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Town Attorney Offers Legal Opinion on Kidd's Subcommittee Removal

The Board of Education also appointed a new principal for Manchester High School Monday and voted on a committee to develop a plan to repair and renovate town schools.

Embattled Board of Education member was absent from Monday's school board meeting, even though the Town Attorney was called on by the board chair to provide a legal opinion on several questions that pertained directly to her. 

Board of Education Chairman Chris Pattacini sent a letter to Town Attorney Ryan Barry asking for a written legal opinion on two questions pertaining to Kidd and recent developments since allegations came to light that to another member of the school board: 

  • What authority does the board have to discipline a board member? 2. 
  • Does the chair of the Manchester Board of Education have the power to unilaterally remove a member of the board from their subcommittee assignments? 

Kidd was she sat on Feb. 23 by Pattacini. 

Barry responded in a 49-page written document and a presentation that he provided to the school board Monday evening that found that the Board of Education had the ability to censure a member for certain offenses, none of which pertained to Kidd's messages to a colleague, and that as chairman of the school board Pattacini did have the authority to remove Kidd from appointed subcommittees. 

"I wanted to be extra sure on this," Barry told Patch after he delivered his presentation. "That's why I made it so thorough." 

Barry found that the BOE had "limited authority" to discipline a member through a Resolution of Censure, which expresses that the conduct of a board member has not conformed to the Standards of Ethical Conduct laid out in the Town Charter, but the code of conduct mainly pertains to gifts and business dealings. 

Barry noted that even if the school board did vote to amend its bylaws to include the ability to censure for conduct such as inappropriate or offenses messages to other members of the board, it still could not retroactively vote to censure Kidd. 

"Certainly the BOE is free to amend its bylaws to include clauses concerning civility and behavior toward each other. Violations of these standards could then be cause for censure, but that is a policy matter for the BOE in the exercise of its own discretion," Barry wrote. "The only potential legal issue is that if such an enactment were made, it would violate due process to punish a member retroactively."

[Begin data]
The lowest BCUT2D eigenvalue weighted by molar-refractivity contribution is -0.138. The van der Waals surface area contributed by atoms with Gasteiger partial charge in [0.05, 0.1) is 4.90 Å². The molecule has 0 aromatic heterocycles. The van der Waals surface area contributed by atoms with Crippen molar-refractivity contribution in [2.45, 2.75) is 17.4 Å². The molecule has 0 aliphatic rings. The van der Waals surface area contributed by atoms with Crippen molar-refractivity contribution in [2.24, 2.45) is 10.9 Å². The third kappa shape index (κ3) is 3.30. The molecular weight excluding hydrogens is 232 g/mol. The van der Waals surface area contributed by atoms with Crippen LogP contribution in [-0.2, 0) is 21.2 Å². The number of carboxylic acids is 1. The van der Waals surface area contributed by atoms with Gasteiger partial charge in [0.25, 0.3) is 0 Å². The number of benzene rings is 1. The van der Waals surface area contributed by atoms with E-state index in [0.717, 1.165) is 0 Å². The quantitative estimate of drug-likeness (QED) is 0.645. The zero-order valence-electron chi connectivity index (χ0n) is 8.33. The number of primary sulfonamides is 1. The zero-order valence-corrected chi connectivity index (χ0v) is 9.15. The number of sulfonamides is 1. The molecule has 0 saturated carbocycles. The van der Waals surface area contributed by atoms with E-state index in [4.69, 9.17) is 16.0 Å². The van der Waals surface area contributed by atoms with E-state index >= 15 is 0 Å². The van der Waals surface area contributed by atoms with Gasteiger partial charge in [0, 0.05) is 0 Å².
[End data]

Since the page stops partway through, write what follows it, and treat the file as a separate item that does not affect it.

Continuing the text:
Barry also concluded that Pattacini did have the authority to remove Kidd from Board of Education subcommittees. 

"Under the BOE bylaws, the chair is authorized to appoint members to standing and special sub-committees of the BOE," Barry wrote. "These appointments are ordinarily made at the November organizational meeting or soon thereafter. However a member's term of service on a sub-committee is not set for a fixed period of time, so such service is considered 'at will.'" 

Afterwards, Pattacini said he asked for Barry to provide a legal opinion so that the board could put matters regarding Kidd behind it. 

"What I was trying to do was to create some finality so that the board can start to get back to conducting its business," he said. 

Kidd, a Republican, has been at the center of controversy since allegations surfaced after the last Board of Education meeting that she sent threatening late-night Facebook messages to Kelly Luxenberg, a Democratic member of the school board. Kidd has maintained that she has no intention of resigning from the school board and that efforts to get her to step down are entirely politically motivated. 

Pattacini, a Democrat, said Kidd did not inform him before the meeting that she did not plan to attend and he did not know the reason for her absence. He said he had met privately with Kidd since the controversy erupted and that they had "agreed to disagree" on the issue. 

In other matters Monday, the school board voted to appoint as the next full-time principal at . Geary, who is currently the principal at Watertown High School, is slated to begin at Manchester High on April 23 and earn a $138,778 annual salary. 

The school board also unanimously voted to approve the makeup of the , a 13-member panel that will be charged with implementing a plan to repair, rehabilitate and maintain the town's aging public schools. Michael Crockett, Neol Leon, Sarah Walton and Deborah Hagenow will serve as the Board of Education's representatives on the committee. 

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